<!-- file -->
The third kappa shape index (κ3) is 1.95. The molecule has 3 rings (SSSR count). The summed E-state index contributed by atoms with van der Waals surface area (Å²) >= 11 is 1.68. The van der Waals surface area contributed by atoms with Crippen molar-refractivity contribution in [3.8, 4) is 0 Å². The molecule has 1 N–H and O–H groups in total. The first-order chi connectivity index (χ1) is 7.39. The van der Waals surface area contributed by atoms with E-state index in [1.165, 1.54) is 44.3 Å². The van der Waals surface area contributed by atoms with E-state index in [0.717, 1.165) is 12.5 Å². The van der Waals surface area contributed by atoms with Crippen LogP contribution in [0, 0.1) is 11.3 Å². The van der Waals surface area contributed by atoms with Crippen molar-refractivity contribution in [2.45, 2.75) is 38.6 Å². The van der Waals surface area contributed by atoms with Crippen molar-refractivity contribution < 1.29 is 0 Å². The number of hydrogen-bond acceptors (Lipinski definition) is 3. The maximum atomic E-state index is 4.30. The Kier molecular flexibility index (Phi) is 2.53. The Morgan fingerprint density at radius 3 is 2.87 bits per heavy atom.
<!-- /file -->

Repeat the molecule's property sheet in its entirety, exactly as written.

The third kappa shape index (κ3) is 1.95. The molecule has 3 rings (SSSR count). The summed E-state index contributed by atoms with van der Waals surface area (Å²) >= 11 is 1.68. The van der Waals surface area contributed by atoms with Crippen molar-refractivity contribution in [3.8, 4) is 0 Å². The molecule has 1 N–H and O–H groups in total. The first-order chi connectivity index (χ1) is 7.39. The van der Waals surface area contributed by atoms with E-state index in [1.165, 1.54) is 44.3 Å². The van der Waals surface area contributed by atoms with E-state index in [0.717, 1.165) is 12.5 Å². The van der Waals surface area contributed by atoms with Crippen LogP contribution in [0, 0.1) is 11.3 Å². The van der Waals surface area contributed by atoms with Crippen molar-refractivity contribution in [2.45, 2.75) is 38.6 Å². The van der Waals surface area contributed by atoms with Crippen molar-refractivity contribution < 1.29 is 0 Å². The number of hydrogen-bond acceptors (Lipinski definition) is 3. The maximum atomic E-state index is 4.30. The Kier molecular flexibility index (Phi) is 2.53. The Morgan fingerprint density at radius 3 is 2.87 bits per heavy atom.